Are rebates subject to federal income tax?
No. The rebates are federal income tax refunds and are not subject to federal income tax.
Many individuals don’t need to file a tax return. Are non-filers eligible for rebates?
Yes. There is no earned income requirement to be eligible for a rebate. Non-filers who are Social Security beneficiaries will be paid automatically by the IRS. (This is a change from the IRS’s previously announced position, thanks to Congressional advocacy.) However, many other non-filers, including SSI beneficiaries, may need to take additional steps to receive their rebates. The IRS has launched an online portal called Non-Filers: Enter Payment Info for non-filers to register for their rebate. This portal can be found here: https://www.irs.gov/coronavirus/non-filers-enter-payment-info-here. The IRS will conduct a public awareness campaign to reach non-filers and provide them with information on how they can access rebates. This process is still evolving, and the IRS is posting specific guidance at https://www.irs.gov/coronavirus.
How will a person who recently has moved access rebates?
The IRS is endeavoring to pay as many individuals as possible through direct deposit rather than by mailing paper checks. If an individual provided direct deposit information on their 2019 or 2018 tax return, the IRS will use that information to make the payment rather than mailing a paper check. If the person did not provide direct deposit information on their 2019 or 2018 return but wishes to receive electronic payment, the IRS will launch a portal called Get My Payment where they can provide their banking information. Taxpayers will not be able to update their address through the Get My Payment portal. Taxpayers can notify the IRS of a change in address by following the steps described here: https://www.irs.gov/taxtopics/tc157.
Will the rebates affect my eligibility for federal income-targeted programs?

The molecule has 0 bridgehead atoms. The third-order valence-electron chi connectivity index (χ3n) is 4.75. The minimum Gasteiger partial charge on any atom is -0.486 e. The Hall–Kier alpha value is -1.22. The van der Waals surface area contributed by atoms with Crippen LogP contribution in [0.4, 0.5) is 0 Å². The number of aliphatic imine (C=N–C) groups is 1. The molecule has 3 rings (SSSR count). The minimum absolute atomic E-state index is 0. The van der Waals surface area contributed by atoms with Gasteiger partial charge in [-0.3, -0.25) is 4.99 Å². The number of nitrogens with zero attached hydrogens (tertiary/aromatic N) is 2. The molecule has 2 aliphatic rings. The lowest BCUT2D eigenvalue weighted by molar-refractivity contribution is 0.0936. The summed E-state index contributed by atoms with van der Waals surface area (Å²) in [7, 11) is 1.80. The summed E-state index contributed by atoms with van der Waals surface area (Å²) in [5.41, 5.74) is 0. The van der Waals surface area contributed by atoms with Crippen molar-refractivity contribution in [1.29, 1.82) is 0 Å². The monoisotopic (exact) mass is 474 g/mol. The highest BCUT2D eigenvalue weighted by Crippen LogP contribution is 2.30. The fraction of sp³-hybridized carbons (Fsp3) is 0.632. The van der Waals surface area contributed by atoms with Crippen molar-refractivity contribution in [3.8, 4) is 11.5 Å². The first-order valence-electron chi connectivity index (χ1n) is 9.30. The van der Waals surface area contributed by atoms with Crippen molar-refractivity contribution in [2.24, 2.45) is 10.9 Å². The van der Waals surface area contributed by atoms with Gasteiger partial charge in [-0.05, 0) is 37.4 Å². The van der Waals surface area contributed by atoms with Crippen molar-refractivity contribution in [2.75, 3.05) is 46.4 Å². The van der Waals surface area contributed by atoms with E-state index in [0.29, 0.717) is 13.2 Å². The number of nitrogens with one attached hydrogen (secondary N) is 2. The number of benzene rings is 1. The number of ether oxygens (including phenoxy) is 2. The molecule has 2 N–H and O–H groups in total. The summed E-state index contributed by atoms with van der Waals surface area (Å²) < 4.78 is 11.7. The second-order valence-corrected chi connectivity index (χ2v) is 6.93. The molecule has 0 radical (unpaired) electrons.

No, the rebate is considered a tax refund and is not counted towards eligibility for federal programs.
What identification requirements apply to receive rebates?
Taxpayers must have Social Security Numbers for themselves and their qualifying children in order to receive rebates.
Are families eligible for rebates when some (but not all) members have SSNs?
In the case of mixed-status families where the filer has an SSN and the child does not, the filer should be able to claim the credit for the $1,200 ($2,400 if married) for themselves, but not the $500 per child without an SSN. In the case of mixed-status families where the filer does not have an SSN and the child does, the rebate is not available except for military families where one spouse has an SSN.
Are rebates subject to garnishment or offset for delinquent federal taxes?
Are rebates subject to garnishment or offset for delinquent federal student loans?
Are rebates subject to garnishment or offset for past due child support owed to the state agency or the custodial parent?
As always, please know that my office is here to help. If you have any questions or concerns, please feel free to reach out to my office. We are here to serve you.
Member of Congress